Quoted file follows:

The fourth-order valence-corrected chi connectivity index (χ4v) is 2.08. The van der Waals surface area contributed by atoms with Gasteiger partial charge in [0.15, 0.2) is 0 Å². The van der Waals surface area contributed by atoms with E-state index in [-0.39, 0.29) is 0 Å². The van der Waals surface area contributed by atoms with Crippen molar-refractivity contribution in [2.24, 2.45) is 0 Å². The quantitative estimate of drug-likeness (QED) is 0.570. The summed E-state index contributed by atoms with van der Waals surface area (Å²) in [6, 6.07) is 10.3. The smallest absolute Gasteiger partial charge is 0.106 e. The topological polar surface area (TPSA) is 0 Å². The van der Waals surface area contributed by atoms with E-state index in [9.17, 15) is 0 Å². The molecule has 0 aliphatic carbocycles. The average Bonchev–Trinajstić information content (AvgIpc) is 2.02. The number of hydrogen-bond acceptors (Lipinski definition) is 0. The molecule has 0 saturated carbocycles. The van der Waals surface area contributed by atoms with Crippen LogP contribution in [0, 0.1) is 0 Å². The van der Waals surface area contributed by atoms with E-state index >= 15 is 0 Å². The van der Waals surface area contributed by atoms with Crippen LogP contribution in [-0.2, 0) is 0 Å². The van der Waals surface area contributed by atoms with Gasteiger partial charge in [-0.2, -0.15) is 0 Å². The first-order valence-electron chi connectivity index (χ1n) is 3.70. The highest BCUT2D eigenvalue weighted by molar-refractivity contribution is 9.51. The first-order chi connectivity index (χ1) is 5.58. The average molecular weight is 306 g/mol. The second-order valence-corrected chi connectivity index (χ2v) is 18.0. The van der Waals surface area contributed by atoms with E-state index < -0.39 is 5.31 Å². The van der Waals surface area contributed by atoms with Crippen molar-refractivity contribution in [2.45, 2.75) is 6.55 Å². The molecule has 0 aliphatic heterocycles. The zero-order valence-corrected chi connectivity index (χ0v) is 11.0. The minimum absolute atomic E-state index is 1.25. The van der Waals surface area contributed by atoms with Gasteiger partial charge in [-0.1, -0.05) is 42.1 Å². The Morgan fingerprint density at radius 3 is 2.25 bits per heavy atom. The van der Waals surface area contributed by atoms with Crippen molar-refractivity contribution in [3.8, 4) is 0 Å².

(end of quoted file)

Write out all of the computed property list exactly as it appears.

The fourth-order valence-corrected chi connectivity index (χ4v) is 2.08. The van der Waals surface area contributed by atoms with Gasteiger partial charge in [0.15, 0.2) is 0 Å². The van der Waals surface area contributed by atoms with E-state index in [-0.39, 0.29) is 0 Å². The van der Waals surface area contributed by atoms with Crippen molar-refractivity contribution in [2.24, 2.45) is 0 Å². The quantitative estimate of drug-likeness (QED) is 0.570. The summed E-state index contributed by atoms with van der Waals surface area (Å²) in [6, 6.07) is 10.3. The smallest absolute Gasteiger partial charge is 0.106 e. The topological polar surface area (TPSA) is 0 Å². The van der Waals surface area contributed by atoms with E-state index in [9.17, 15) is 0 Å². The molecule has 0 aliphatic carbocycles. The average Bonchev–Trinajstić information content (AvgIpc) is 2.02. The number of hydrogen-bond acceptors (Lipinski definition) is 0. The molecule has 0 saturated carbocycles. The van der Waals surface area contributed by atoms with Crippen LogP contribution in [0, 0.1) is 0 Å². The van der Waals surface area contributed by atoms with E-state index >= 15 is 0 Å². The van der Waals surface area contributed by atoms with Crippen LogP contribution in [-0.2, 0) is 0 Å². The van der Waals surface area contributed by atoms with Gasteiger partial charge in [-0.2, -0.15) is 0 Å². The first-order valence-electron chi connectivity index (χ1n) is 3.70. The highest BCUT2D eigenvalue weighted by molar-refractivity contribution is 9.51. The first-order chi connectivity index (χ1) is 5.58. The average molecular weight is 306 g/mol. The second-order valence-corrected chi connectivity index (χ2v) is 18.0. The van der Waals surface area contributed by atoms with E-state index < -0.39 is 5.31 Å². The van der Waals surface area contributed by atoms with Crippen molar-refractivity contribution in [2.45, 2.75) is 6.55 Å². The molecule has 0 aliphatic heterocycles. The zero-order valence-corrected chi connectivity index (χ0v) is 11.0. The minimum absolute atomic E-state index is 1.25. The van der Waals surface area contributed by atoms with Gasteiger partial charge in [-0.1, -0.05) is 42.1 Å². The Morgan fingerprint density at radius 3 is 2.25 bits per heavy atom. The van der Waals surface area contributed by atoms with Crippen molar-refractivity contribution in [3.8, 4) is 0 Å².